A lot of readers have been asking me for advice recently on how to reduce a proximal dislocation of the 5th metacarpal. It's an unusual injury, the more common outcome being to simply smash the metacarpal into pieces - the so-called "auctioneer's fracture", but sometimes the metacarpal is simply too strong, too stubborn, or too ignorant to break, and a dislocation occurs - the so-called "meteorologist's dislocation".
It is easily recognized clinically by the appearance of firm lump on the dorsal surface of the hand, preserved motor function of the fingers, and an unequivocal description in the radiologist's report.
Reduction of the dislocation (or more colloquially, "popping it back in") can be achieved by following these easy, easy steps:
- Ask your boss to help you.
- When your boss tells you to simply do an ulnar nerve block at the wrist, tell him (or her - this technique works equally well with supervisors of either gender) that you have not done this before.
- When your boss suggests that you use Google to learn how to do it, use Google to learn how to do it.
- Ideally, your source of instructions on Google should be a PDF document, preferably authored by a doctor-sounding person. Watching videos on YouTube lacks gravitas, while learning medicine from a blog post is simply preposterous.
- Print out the instructions and place them out of your patient's eyeline but within your line of sight.
- Locate the distal flexor carpi ulnaris tendon.
- Using a 22 gauge needle or smaller, penetrate the skin deep to the tendon on the medial aspect of the wrist and advance the needle approximately 10-90 mm.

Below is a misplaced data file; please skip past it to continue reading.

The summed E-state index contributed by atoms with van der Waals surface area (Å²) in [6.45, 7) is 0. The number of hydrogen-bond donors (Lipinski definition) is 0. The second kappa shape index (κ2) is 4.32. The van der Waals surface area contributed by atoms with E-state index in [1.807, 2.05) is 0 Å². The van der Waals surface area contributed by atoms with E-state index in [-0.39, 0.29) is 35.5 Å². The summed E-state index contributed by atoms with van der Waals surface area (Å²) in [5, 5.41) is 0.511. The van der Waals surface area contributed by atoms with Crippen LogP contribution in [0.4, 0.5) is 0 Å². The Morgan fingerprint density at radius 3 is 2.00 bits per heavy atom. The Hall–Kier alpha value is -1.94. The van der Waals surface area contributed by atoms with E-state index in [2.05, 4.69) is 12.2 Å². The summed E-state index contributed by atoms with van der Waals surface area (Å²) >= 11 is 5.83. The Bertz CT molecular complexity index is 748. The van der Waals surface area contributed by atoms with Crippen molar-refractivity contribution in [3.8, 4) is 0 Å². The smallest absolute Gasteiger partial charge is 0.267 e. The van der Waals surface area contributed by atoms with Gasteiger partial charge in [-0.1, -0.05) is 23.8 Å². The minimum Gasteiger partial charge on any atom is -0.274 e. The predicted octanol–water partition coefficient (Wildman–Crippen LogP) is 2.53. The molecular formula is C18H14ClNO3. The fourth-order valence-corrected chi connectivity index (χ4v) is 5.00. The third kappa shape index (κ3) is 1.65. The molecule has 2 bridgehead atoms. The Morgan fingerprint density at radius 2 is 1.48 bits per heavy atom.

- Infiltrate 3-5 mL of a mixture of 1% lignocaine and 1 tsp cream of tartar.
- As the patient's vasovagal response begins, slide them gently onto the floor. When supine on the floor, ensure airway patency.
- Press the emergency button on the wall.
- While the patient is unconscious, grab their 5th digit on the affected side and pull firmly and steadily while applying firm pressure on the dorsal surface just distal to the wrist.
- Feel the bones crunch as they slide back into place and vow to never eat turducken again.
- Revive the patient.
- Reassure staff who are now arriving in response the emergency alarm that everything is progressing exactly as planned.
- Apply an ulnar gutter slab from below the elbow to even more below the elbow, applying three point pressure to keep the metacarpal enlocated, or better yet delegate this to a nurse, student, or nursing student.
- Write a blog post about it, making it seem like it really happened.